High-frequency thresholds for both ears were determined using a calibrated audiometer with HDA-200 headphones (Sennheiser, Wedemark, Germany) at the frequencies of 9 kHz, 10 kHz, 11.25 kHz, 12.5 kHz, 14 kHz, and 16 kHz. The thresholds were obtained using a modified version of the Hughson and Westlake method. 15 High-frequency DPOAE measurements were recorded for both ears using the Mimosa Acoustics (Champaign, IL, US) OAEs equipment in a sound-treated room. The appropriate probe fitting was ensured, and the stimulus was calibrated before recording the OAEs. High-frequency DPOAEs were recorded at the f2/f1 ratio of 1.22 with the intensity of f1 (L1) at 65 dB SPL and the intensity of f2 (L2) at 55 dB SPL. High-frequency DPOAEs were measured across the frequencies of 9 kHz, 10.25 kHz, 11.5 kHz, 12.5 kHz, 14 kHz, and 16 kHz.

Ethical Considerations

In the present study, all of the testing procedures were performed using a non-invasive technique and adhering to the conditions of the ethical approval committee of the institute. All of the test procedures were explained to the patients and their family members before testing, and informed consent was taken from all patients or their family members for their participation in the study.

Results

The results of the study showed that the ultrahigh-frequency thresholds were similar across the different blood groups. The means and SDs of the thresholds across all four blood groups are shown in Fig. 1 . The normality of the data distribution was assessed using the Shapiro-Wilk test of normality. The results of the Shapiro-Wilk test showed that the data was normally distributed (p> 0.05). Hence, parametric inferential statistics were administered on the data. Since there were multiple dependent variables, the multiple analyses of variance (MANOVA) test was administered. The results of the MANOVA considering ultrahigh-frequencies as dependent variables showed that there was no significant difference (p> 0.05) in ultrahigh-frequency thresholds across blood groups.

Fig. 1 Mean and standard deviation of ultrahigh-frequency thresholds across four blood groups. 

We also found that the amplitude of ultrahigh-frequency DPOAEs was reduced for individuals with blood group O when compared with other blood groups. The means and SDs of DPOAE amplitude across all blood groups are shown in Fig. 2 . The results of the MANOVA also showed that there was a significant difference (p< 0.01) in the amplitude of ultrahigh-frequency DPOAEs. Furthermore, a post hoc analysis of the data showed that the high-frequency DPOAEs were significantly reduced (p< 0.01) at all frequencies for blood group O compared with other blood groups. There was no significant difference (p> 0.05) in the amplitude of DPOAEs between blood groups A, B and AB.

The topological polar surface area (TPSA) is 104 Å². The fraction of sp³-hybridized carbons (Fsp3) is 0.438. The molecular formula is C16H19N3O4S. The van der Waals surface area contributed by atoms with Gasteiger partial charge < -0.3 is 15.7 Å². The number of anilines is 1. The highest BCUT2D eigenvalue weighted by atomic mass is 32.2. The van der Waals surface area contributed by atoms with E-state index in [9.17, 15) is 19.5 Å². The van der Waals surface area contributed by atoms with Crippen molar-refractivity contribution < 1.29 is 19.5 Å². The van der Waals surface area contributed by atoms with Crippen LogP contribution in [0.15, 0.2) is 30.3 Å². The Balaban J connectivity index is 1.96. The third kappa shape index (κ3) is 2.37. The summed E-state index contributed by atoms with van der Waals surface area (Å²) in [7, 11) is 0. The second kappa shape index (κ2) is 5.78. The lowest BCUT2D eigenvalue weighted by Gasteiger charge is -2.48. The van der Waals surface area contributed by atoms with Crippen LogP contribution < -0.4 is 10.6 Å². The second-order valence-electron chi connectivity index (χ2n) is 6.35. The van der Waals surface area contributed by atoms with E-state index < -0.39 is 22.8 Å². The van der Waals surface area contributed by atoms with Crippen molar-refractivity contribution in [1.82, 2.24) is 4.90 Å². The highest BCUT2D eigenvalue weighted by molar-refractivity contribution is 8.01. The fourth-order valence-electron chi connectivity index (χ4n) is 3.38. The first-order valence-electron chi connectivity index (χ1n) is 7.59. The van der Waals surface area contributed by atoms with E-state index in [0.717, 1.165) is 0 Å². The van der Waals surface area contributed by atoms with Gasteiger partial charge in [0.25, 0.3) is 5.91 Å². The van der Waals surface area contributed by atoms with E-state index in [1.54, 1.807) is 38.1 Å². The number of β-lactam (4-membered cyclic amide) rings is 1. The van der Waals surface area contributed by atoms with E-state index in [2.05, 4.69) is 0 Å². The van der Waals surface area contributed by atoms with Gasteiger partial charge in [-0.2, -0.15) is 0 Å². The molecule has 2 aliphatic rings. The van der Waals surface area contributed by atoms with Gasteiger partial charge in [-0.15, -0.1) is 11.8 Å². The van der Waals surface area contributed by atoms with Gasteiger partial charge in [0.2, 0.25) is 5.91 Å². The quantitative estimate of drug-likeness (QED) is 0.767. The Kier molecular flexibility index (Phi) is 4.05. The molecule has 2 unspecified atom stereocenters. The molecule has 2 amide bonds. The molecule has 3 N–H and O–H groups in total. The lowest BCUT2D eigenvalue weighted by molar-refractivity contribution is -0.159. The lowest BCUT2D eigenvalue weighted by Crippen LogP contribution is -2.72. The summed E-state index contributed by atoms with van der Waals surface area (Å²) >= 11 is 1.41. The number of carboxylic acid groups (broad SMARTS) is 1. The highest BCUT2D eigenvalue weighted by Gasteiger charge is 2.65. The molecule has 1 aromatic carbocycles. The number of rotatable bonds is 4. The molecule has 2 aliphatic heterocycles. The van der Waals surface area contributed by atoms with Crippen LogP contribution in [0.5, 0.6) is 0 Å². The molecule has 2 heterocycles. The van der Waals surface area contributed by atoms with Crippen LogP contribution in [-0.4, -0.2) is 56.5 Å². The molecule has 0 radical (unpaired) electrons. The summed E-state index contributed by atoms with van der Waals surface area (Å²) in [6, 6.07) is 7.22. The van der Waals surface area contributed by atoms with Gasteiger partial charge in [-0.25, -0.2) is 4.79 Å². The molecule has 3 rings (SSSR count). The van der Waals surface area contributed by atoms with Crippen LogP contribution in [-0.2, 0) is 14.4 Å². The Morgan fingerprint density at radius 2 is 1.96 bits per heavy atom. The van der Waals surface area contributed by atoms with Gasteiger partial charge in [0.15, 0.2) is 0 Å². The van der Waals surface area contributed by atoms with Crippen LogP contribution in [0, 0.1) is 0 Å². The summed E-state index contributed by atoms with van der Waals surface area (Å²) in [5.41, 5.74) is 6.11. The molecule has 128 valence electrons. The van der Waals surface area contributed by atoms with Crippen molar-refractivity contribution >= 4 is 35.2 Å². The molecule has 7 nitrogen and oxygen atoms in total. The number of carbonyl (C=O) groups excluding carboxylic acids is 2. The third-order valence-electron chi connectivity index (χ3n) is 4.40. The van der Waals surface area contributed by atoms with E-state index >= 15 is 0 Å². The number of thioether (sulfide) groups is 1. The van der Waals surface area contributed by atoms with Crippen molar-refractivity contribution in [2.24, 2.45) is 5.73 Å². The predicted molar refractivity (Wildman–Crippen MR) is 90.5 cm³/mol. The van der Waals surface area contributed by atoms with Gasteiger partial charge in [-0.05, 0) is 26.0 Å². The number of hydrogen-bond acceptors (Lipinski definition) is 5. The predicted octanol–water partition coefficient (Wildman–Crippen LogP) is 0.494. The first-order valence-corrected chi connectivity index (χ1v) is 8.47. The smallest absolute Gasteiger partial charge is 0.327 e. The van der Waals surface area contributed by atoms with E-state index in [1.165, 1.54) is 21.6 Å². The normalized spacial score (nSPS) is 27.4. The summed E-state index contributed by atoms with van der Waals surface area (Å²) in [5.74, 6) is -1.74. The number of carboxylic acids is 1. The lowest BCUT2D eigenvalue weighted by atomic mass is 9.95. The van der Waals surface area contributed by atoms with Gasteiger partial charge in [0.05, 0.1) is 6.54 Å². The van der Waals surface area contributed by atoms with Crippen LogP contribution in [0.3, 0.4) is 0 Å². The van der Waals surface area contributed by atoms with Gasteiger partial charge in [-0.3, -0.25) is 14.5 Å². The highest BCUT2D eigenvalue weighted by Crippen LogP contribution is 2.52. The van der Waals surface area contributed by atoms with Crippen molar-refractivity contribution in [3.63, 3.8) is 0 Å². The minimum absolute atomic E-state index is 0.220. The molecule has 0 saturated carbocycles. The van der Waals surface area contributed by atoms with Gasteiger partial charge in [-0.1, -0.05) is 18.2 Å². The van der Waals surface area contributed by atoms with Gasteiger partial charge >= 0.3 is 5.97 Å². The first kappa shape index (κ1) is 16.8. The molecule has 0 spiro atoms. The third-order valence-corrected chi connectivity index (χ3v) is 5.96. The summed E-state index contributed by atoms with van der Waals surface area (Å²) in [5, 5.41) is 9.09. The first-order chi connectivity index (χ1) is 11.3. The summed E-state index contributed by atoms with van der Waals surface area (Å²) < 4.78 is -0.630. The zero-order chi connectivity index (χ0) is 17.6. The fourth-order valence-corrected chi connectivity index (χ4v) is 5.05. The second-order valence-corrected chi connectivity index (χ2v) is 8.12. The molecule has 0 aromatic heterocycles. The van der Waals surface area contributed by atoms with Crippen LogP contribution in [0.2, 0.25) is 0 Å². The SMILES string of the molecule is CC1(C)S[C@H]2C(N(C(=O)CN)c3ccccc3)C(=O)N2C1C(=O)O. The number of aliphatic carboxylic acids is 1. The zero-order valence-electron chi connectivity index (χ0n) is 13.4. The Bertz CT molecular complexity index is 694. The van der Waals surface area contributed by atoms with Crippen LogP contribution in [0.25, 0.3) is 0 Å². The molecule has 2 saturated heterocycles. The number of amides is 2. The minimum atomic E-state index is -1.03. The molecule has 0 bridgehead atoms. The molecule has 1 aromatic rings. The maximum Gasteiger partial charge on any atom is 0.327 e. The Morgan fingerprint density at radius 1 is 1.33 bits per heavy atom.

Fig. 2 Mean and standard deviation of ultrahigh frequency DPOAEs across four blood groups. 

The amplitudes of ultrahigh-frequency DPOAEs and ultrahigh-frequency thresholds were averaged, and the mean differences across blood groups were also analyzed. Since the MANOVA showed a significant difference, separate one-way analysis of variance (ANOVA) was administered on the data. The results of the one-way ANOVA showed no significant difference (p> 0.05) in average ultrahigh-frequency thresholds across blood groups. The ANOVA results also showed a significant difference (p< 0.01) in the averaged ultrahigh-frequency DPOAEs across blood groups. The post hoc analysis showed that the average DPOAE amplitude was significantly lower (p< 0.01) for blood group O compared with other blood groups.

Discussion

The results of the study showed that there was a reduction in DPOAE amplitude for individuals with blood group O compared with their counterparts with different blood groups. However, no changes in ultrahigh-frequency thresholds were noted across the different blood groups. Chow, McPherson and Fuente 3 also reported that individuals with blood group O had lesser occurrence of SOAEs and reduced TEOAE and DPOAE amplitudes compared with the other blood groups. The reduction in amplitude of ultrahigh-frequency DPOAEs in blood group O indicates a possible reduction in outer hair cell (OHC) function. Thus, differences in the number of healthy OHCs may be associated with the reduction in amplitude of DPOAEs. 16 17 The results of the present study are in consensus with reports by Chow, McPherson and Fuente, 3 who also reported reduced OAEs in individuals with blood group O.

Previous studies have reported that genetic differences can influence the susceptibility to certain disorders in individuals with different blood groups. 8 Thus, the lower ultrahigh-frequency OAEs observed in individuals with blood group O suggest that they might be congenitally predisposed to have fewer OHCs. The results of the study showed that there are no significant differences in ultrahigh-frequency thresholds across the blood groups. This suggests that the loss of OHCs in individuals with blood group O may not be large enough to cause an elevation in threshold. The difference in blood group could just be a genetic predisposition. However, this is pure speculation, and it should be confirmed by other objective studies. Other factors like larger ear canal volume or stronger efferent system could have reduced OAE amplitude, and this needs to be further explored. Thus, the present study is just a preliminary evaluation of the difference in ultrahigh-frequency thresholds and ultrahigh-frequency OAEs in individuals with different blood groups. However, further studies are essential to explore the possible reasons for these differences in individuals with different blood groups.

Conclusions

The present study attempted to determine the effect of the type of blood group on high-frequency auditory sensitivity using ultrahigh-frequency audiometry and ultrahigh frequency DPOAEs. The results of the study showed that there was a significant reduction in DPOAE amplitude for individuals with blood group O compared with individuals with other blood groups. However, there was no significant difference in ultrahigh-frequency threshold across the blood groups. Thus, one could speculate that the reduction in OAE amplitude can be attributed to a congenital lower number of healthy OHCs. Further studies on larger groups of individuals are essential to generalize the results.

References

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Received: June 14, 2017; Accepted: October 10, 2017

Address for correspondence Prashanth Prabhu, MSc, Department of Audiology, All India Institute of Speech and Hearing, Naimisham Campus Manasagangothri, Mysore, Karnataka 570006, India (e-mail: prashanth.audio@gmail.com).

Conflicts of Interest

The authors report noconflictsof interest.The authors alone are responsible for the content and writing of the paper.